Tuesday, June 29, 2010

packet drops in Linux

Packet drops can happen at two layers. one at the NIC level or at the Network stack level.

Check 'ifconfig' output. 

RX packets:297126179 errors:0 dropped:3981 overruns:0 frame:0
         TX packets:233589229 errors:0 dropped:0 overruns:0 carrier:0

That means packets drops at the NIC level. These are most likely caused by exhaustion of the RX ring buffer. Increase the size of the ethernet device ring buffer.

First inspect the output of "ethtool -g eth0".  If the "Pre-set maximums" are more than the what's listed in the current hardware settings it's recommend to increase this number.  As an example:

    # ethtool -g eth0
    Ring parameters for eth0:
    Pre-set maximums:
    RX:             1020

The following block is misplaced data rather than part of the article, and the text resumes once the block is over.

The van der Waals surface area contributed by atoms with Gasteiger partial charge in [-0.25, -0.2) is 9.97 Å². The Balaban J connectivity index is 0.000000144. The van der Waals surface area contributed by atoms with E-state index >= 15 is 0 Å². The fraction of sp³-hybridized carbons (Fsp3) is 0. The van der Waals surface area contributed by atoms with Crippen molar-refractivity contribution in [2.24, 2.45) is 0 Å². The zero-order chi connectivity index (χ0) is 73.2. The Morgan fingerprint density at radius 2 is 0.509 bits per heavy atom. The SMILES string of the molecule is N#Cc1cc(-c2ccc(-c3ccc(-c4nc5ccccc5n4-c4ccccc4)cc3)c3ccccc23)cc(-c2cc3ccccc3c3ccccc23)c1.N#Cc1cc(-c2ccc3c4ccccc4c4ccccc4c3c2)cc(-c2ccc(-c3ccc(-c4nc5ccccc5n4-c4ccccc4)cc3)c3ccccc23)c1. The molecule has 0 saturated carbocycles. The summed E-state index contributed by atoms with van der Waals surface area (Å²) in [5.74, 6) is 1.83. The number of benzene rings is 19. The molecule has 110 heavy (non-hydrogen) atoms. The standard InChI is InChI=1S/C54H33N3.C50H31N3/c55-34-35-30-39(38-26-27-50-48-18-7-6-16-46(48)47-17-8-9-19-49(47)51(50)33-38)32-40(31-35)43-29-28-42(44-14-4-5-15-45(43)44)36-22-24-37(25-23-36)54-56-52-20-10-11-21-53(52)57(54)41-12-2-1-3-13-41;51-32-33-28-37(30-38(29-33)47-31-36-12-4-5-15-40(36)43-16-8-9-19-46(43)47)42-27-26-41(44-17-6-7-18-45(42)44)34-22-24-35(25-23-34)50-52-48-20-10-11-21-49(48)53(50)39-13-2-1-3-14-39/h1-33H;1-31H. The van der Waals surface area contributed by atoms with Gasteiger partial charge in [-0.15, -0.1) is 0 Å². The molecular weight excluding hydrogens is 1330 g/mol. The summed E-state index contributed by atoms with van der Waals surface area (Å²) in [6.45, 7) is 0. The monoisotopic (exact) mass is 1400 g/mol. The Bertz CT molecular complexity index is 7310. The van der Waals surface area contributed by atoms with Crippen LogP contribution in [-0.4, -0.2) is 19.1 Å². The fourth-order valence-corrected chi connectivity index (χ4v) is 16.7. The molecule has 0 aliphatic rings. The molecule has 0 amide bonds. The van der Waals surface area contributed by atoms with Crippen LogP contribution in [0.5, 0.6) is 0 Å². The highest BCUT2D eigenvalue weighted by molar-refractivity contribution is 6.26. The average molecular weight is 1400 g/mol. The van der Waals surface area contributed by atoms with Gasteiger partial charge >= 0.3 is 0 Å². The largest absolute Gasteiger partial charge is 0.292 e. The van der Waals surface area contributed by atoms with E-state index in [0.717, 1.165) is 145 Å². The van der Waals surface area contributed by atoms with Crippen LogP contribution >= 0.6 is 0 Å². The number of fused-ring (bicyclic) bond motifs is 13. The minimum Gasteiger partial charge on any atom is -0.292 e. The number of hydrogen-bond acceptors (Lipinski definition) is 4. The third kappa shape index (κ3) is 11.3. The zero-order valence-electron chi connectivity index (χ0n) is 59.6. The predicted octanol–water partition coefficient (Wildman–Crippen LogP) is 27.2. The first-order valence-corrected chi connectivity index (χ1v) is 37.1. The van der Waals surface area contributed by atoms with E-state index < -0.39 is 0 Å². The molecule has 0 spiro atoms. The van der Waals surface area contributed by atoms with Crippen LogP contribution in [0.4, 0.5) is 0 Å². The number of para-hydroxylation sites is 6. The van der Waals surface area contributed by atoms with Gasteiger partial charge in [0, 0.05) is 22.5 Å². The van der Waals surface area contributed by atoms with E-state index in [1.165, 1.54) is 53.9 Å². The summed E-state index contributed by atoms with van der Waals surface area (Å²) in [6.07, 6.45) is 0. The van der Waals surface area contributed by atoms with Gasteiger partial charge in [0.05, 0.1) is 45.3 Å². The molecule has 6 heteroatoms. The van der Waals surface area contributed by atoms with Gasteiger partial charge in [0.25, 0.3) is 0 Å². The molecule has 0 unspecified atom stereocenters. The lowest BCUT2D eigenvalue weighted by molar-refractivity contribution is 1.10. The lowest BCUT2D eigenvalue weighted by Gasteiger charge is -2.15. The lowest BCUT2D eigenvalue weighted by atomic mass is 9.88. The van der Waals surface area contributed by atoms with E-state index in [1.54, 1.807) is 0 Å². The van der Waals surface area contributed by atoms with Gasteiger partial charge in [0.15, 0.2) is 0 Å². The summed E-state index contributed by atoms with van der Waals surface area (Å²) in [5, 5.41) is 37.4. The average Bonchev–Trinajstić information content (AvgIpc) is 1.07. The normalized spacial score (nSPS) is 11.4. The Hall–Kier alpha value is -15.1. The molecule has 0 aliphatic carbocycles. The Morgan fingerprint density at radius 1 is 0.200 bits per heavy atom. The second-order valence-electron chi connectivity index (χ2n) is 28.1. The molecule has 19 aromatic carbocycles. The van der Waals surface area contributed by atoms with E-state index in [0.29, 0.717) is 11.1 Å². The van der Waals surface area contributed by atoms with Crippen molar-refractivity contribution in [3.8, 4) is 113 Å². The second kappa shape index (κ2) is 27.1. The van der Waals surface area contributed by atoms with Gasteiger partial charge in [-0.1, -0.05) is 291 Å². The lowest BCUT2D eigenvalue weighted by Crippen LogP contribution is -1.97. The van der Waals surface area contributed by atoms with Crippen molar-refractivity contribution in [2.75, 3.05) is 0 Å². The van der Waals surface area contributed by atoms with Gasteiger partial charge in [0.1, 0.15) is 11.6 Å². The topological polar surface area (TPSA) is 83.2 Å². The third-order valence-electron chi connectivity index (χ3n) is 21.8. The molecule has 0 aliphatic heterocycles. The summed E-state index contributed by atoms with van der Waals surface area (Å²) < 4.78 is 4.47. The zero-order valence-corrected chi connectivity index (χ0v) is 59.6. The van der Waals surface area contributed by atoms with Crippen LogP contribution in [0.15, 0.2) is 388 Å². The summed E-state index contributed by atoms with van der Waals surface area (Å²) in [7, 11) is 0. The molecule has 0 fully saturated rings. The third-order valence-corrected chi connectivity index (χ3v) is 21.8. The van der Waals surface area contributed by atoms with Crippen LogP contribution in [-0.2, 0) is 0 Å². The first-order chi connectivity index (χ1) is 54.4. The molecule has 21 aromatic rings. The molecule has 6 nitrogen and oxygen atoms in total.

RX Mini:        0
    RX Jumbo:       16320
    TX:             255
    Current hardware settings:
    RX:             255
    RX Mini:        0
    RX Jumbo:       0
    TX:             255

To increase the RX ring buffer to 4080 you would run "ethtool -G eth0 rx 1020".


  1. HappyLiving,

    This solved a huge problem I was having on my research project. The interface was dropping thousands of packets every few seconds (even at low bitrates such as 2.0 Gbps). When I made this change, packets were only dropping at high bitrates (e.g. 5.0 Gbps).


  2. Will this change survive a reboot of the system? or do you have to change a parameter elsewhere in order for the change to be permanent?

  3. is it requires to down and up the ethernet?